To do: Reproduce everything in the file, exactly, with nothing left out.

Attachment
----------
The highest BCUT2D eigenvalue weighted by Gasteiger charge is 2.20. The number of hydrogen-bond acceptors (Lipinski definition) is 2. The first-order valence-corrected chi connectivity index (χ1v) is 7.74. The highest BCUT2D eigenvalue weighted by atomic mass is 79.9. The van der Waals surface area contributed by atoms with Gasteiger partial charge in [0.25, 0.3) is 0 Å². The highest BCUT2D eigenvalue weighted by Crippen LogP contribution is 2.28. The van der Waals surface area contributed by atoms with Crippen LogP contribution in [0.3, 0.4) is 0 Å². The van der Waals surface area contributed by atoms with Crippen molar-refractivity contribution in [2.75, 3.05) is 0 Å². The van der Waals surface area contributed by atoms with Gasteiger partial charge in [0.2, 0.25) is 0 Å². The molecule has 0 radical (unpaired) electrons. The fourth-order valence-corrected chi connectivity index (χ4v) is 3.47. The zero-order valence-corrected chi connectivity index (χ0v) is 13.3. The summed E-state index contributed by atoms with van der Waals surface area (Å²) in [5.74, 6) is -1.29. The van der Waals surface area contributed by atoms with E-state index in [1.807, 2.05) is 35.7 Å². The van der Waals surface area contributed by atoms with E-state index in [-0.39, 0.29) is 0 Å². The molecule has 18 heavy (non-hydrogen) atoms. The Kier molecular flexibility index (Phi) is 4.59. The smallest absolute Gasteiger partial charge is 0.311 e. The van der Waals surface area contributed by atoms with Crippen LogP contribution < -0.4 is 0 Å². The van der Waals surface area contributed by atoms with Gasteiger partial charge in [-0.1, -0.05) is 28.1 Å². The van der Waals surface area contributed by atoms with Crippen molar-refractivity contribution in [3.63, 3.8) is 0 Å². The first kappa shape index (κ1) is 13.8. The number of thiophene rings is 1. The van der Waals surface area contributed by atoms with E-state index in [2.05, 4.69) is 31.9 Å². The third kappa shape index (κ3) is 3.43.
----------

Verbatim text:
The highest BCUT2D eigenvalue weighted by Gasteiger charge is 2.20. The number of hydrogen-bond acceptors (Lipinski definition) is 2. The first-order valence-corrected chi connectivity index (χ1v) is 7.74. The highest BCUT2D eigenvalue weighted by atomic mass is 79.9. The van der Waals surface area contributed by atoms with Gasteiger partial charge in [0.25, 0.3) is 0 Å². The highest BCUT2D eigenvalue weighted by Crippen LogP contribution is 2.28. The van der Waals surface area contributed by atoms with Crippen LogP contribution in [0.3, 0.4) is 0 Å². The van der Waals surface area contributed by atoms with Crippen molar-refractivity contribution in [2.75, 3.05) is 0 Å². The van der Waals surface area contributed by atoms with Gasteiger partial charge in [0.2, 0.25) is 0 Å². The molecule has 0 radical (unpaired) electrons. The fourth-order valence-corrected chi connectivity index (χ4v) is 3.47. The zero-order valence-corrected chi connectivity index (χ0v) is 13.3. The summed E-state index contributed by atoms with van der Waals surface area (Å²) in [5.74, 6) is -1.29. The van der Waals surface area contributed by atoms with E-state index in [1.807, 2.05) is 35.7 Å². The van der Waals surface area contributed by atoms with E-state index in [-0.39, 0.29) is 0 Å². The molecule has 18 heavy (non-hydrogen) atoms. The Kier molecular flexibility index (Phi) is 4.59. The smallest absolute Gasteiger partial charge is 0.311 e. The van der Waals surface area contributed by atoms with Crippen LogP contribution < -0.4 is 0 Å². The van der Waals surface area contributed by atoms with Gasteiger partial charge in [-0.1, -0.05) is 28.1 Å². The van der Waals surface area contributed by atoms with Crippen molar-refractivity contribution in [3.63, 3.8) is 0 Å². The first kappa shape index (κ1) is 13.8. The number of thiophene rings is 1. The van der Waals surface area contributed by atoms with E-state index in [2.05, 4.69) is 31.9 Å². The third kappa shape index (κ3) is 3.43.